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Napster's Sean Parker Invests $250 Million In Immunotherapy Research


We're going to turn now to some big news in the world of health care research. This comes from one of Silicon Valley's best-known native sons. Billionaire Sean Parker is known for his role in changing the way music is distributed through the now-defunct Napster and helping to shape Facebook into the force it is today along with founder Mark Zuckerberg. But now he's turned his attention to health research. He is donating $250 million to a field of cancer treatment research called immunotherapy. More than 300 scientists at 40 labs and six institutions have signed on to work in this area of immunotherapy. Here to tell us more is the head of the new Parker Institute for Cancer Immunotherapy, Jeff Bluestone. He's in charge of putting Parker's vision into action. And he joined us from the University of California, San Francisco, where he as a professor and an expert in immune system research. And I asked him within the scope of cancer funding how significant is a $250 million gift.

JEFF BLUESTONE: At some level, it's actually a small amount compared to the billions that are being spent in this field, especially more recently as some of the exciting new clinical and research data has come forward. But it's not necessarily how much money. It's how we're going to spend it. And I think that we're going to be very careful and focused on making sure that we make big and bold and fast bets on some clear areas of research so that hopefully even this amount of money can have a real impact.

MARTIN: How is it going to be spent?

BLUESTONE: Yeah, so we started by giving each of our founding centers a bolus of money up front, between 10 and $15 million, to make sure that they can engage in a very real way into our efforts by building infrastructure where needed, recruiting some faculty if necessary. But most importantly, building a platform projects.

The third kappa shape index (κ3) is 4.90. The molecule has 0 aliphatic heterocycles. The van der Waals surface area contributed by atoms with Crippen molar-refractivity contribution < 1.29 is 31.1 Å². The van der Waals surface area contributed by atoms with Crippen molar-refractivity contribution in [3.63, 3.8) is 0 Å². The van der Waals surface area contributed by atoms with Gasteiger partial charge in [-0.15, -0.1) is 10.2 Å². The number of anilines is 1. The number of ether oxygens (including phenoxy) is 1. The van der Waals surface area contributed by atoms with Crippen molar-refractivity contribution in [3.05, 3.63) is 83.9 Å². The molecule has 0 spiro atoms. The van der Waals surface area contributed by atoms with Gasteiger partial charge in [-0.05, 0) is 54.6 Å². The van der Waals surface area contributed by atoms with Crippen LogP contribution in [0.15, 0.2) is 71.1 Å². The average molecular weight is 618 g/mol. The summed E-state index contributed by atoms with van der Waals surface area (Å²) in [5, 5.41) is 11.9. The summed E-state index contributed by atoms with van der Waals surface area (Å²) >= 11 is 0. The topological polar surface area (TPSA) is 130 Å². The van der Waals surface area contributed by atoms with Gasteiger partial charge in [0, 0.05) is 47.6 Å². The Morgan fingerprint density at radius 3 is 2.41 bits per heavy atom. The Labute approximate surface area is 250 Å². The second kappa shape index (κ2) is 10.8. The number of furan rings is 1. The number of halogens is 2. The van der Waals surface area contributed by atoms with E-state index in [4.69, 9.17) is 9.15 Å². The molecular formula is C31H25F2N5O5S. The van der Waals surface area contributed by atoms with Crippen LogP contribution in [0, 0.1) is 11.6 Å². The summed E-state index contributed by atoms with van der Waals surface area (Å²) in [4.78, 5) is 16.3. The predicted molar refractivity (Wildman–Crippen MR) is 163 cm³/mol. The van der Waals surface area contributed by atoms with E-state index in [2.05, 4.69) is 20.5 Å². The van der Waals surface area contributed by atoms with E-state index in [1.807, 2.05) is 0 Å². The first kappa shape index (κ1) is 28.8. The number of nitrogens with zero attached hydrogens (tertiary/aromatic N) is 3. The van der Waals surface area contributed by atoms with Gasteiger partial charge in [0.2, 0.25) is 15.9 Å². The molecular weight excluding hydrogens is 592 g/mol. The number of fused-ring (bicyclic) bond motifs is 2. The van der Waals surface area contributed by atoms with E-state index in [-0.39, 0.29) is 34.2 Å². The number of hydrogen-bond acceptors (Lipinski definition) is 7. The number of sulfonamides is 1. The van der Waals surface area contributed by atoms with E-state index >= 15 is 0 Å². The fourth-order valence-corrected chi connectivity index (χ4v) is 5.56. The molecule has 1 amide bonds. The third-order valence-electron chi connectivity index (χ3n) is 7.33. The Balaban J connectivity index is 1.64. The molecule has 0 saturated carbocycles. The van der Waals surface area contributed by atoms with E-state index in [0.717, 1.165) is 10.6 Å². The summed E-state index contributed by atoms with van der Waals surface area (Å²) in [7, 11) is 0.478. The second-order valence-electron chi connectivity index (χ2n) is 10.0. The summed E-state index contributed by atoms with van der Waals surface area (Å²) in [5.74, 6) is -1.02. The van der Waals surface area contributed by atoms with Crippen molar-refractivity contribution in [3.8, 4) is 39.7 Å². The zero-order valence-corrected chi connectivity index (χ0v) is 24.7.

MARTIN: Could you talk a little bit about the science, and why is it that there's so much excitement over this particular area?

BLUESTONE: We've spent much of the last hundred years trying to develop cancer therapies that have been focused on how do we kill or destroy the cancer directly, whether it's removing it by surgery or radiation or treating with therapeutic drugs, unfortunately that's had mixed success. And in many cases, the tumors mutate, they grow back. The immune system is very different. The immune system is an organ, a sense in the body which goes out and finds foreign things, attacks them and is both rather specific and has memories. So when you get the flu virus, you respond to it. You're sick for a week but then you're protected from that flu virus again in the future. So that's a fundamental change - instead of engaging the cancer directly, engaging the immune system so it seeks out and destroys the cancer.